The Bit-Part Salad here was a room-temperature conglomeration of grainy goodness with veg, fruit, cheeses, nuts, and more. I broth-cooked wild rice in some of my slow cooker broth, the latter made with both marrow bones and chicken wings as a winning combo that came together incredibly richly. And made a monstrous mess of the cooker, the counter, the floor, and my nerves in the process, all during only the second time I used that brand new cooker. Perhaps there was a monster in the kitchen after all. No matter. I made the wild rice, then steamed a batch of quinoa with lemon and orange zests, cinnamon and cardamom and roasted coriander, and then I combined the two with beurre noisette, in case they weren’t already ridiculously tasty. Instead of mashing every other ingredient to an unrecognizable pulp or plating everything together tediously for every eater, I opted for my preferred mise-en-place mode of putting out a counter-full of ingredients and letting each person customize his or her salad.

My Bit-Part Salad was thus: a bed of lettuce and wild rice-quinoa mix. Heaps on top of it. Chopped Bosc pear marinated in elderflower syrup and cardamom; suprêmes of blood orange; pomegranate arils. Toasted walnuts and piñons. Celery, snap peas, cucumber, and a squeeze of lime juice. Minced fresh mint and basil. Grated Reggiano and myzithra cheeses. Coarsely ground black pepper and salt. Triple orange dressing. Enough bits of surprise and pleasure to keep even me guessing, each bite having a different little confluence of flavors and textures and perfumes.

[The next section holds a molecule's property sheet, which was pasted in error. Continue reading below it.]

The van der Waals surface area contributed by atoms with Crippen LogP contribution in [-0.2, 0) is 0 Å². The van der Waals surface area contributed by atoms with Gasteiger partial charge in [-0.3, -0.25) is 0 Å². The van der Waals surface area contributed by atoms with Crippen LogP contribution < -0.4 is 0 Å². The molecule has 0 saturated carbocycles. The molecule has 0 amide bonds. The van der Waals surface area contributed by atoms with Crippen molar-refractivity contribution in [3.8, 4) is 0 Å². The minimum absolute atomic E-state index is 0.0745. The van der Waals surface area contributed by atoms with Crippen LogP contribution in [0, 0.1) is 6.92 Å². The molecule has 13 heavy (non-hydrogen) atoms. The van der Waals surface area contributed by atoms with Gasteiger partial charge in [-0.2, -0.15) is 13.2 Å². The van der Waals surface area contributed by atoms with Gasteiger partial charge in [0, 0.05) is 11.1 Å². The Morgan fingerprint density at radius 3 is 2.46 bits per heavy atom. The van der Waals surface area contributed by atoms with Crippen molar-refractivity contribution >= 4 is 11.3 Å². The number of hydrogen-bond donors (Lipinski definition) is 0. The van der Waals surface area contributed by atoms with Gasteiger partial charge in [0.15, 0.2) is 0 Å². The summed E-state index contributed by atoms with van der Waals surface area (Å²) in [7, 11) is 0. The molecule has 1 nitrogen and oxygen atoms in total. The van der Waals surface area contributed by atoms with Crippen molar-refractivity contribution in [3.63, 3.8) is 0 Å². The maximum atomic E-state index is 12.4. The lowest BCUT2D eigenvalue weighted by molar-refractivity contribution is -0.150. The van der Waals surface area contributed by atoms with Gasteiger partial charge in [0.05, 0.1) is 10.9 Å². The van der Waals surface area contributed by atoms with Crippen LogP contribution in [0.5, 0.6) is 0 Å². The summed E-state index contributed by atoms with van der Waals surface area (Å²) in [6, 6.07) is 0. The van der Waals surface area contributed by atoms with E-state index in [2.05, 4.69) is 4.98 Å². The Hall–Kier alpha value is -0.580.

This, perhaps, is the defining character I love most in a salad: that it should offer the ideal counterpoint to the other parts of the meal, or—if it is itself the whole meal—that the salad should be filled with delightful contrasts. Opposites in texture, yes…crumbly, soft, crackling and crisp or smooth or juicy. Contrasting flavor types, from at least a couple of the Five Tastes if not more. I will draw the line at combining things that seem to compete with each other. If one element is overpowering all the others then I’d just say Serve it by itself, let it shine, and don’t waste any other good stuff! If the salad has a noticeable leaning in style or ethnicity, save the alien invasions for another dish, another meal.

I’ve posted about salads plenty of times before and listed for you a number of my preferred inclusions, so this is perhaps only an update. If I say I’m boiling it down to a few choice currencies, fear not; I will undoubtedly be happy to throw actual boiled ingredients in with any others, as well as blanched, fried, steamed, toasted, or smoked ones. But it’s hard to beat the beauty of starting with a lovely heap of raw, fresh vegetables and/or fruits and never a bad idea to do that whether there are add-ins, throw-ons, and other edible accessories and decorations or not.

Photo: Flash-fried Salad

Or keep it super-simple…flash-fried fresh spinach and basil leaves, topped with a bit of Shichi-mi tōgarashi or plain toasted sesame seeds—or nothing.

Foodie Tuesday: Smoke & Miracles